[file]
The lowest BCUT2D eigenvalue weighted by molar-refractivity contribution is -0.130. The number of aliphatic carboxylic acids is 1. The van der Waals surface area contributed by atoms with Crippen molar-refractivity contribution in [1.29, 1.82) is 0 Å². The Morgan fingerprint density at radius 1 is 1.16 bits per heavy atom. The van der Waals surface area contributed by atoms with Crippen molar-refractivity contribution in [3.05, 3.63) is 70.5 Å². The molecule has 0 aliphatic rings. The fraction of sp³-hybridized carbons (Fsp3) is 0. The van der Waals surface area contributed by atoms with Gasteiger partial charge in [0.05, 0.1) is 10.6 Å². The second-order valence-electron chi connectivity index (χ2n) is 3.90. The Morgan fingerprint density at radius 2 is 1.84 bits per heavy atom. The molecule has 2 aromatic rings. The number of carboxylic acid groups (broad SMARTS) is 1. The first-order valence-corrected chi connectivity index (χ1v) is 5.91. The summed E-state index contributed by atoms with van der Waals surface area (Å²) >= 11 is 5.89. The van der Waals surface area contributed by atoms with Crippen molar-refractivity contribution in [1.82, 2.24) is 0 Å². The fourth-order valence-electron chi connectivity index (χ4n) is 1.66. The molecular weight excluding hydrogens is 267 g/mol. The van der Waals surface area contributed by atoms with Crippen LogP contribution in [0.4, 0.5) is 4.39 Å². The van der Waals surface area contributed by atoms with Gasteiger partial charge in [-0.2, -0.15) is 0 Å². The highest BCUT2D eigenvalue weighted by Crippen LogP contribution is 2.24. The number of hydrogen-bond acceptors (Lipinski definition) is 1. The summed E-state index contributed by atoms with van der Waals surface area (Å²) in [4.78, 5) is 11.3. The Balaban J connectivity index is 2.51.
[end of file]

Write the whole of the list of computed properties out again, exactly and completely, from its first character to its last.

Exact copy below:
The lowest BCUT2D eigenvalue weighted by molar-refractivity contribution is -0.130. The number of aliphatic carboxylic acids is 1. The van der Waals surface area contributed by atoms with Crippen molar-refractivity contribution in [1.29, 1.82) is 0 Å². The Morgan fingerprint density at radius 1 is 1.16 bits per heavy atom. The van der Waals surface area contributed by atoms with Crippen molar-refractivity contribution in [3.05, 3.63) is 70.5 Å². The molecule has 0 aliphatic rings. The fraction of sp³-hybridized carbons (Fsp3) is 0. The van der Waals surface area contributed by atoms with Gasteiger partial charge in [0.05, 0.1) is 10.6 Å². The second-order valence-electron chi connectivity index (χ2n) is 3.90. The Morgan fingerprint density at radius 2 is 1.84 bits per heavy atom. The molecule has 2 aromatic rings. The number of carboxylic acid groups (broad SMARTS) is 1. The first-order valence-corrected chi connectivity index (χ1v) is 5.91. The summed E-state index contributed by atoms with van der Waals surface area (Å²) >= 11 is 5.89. The van der Waals surface area contributed by atoms with Crippen molar-refractivity contribution in [1.82, 2.24) is 0 Å². The fourth-order valence-electron chi connectivity index (χ4n) is 1.66. The molecular weight excluding hydrogens is 267 g/mol. The van der Waals surface area contributed by atoms with Crippen LogP contribution in [0.4, 0.5) is 4.39 Å². The van der Waals surface area contributed by atoms with Gasteiger partial charge in [-0.2, -0.15) is 0 Å². The highest BCUT2D eigenvalue weighted by Crippen LogP contribution is 2.24. The number of hydrogen-bond acceptors (Lipinski definition) is 1. The summed E-state index contributed by atoms with van der Waals surface area (Å²) in [4.78, 5) is 11.3. The Balaban J connectivity index is 2.51.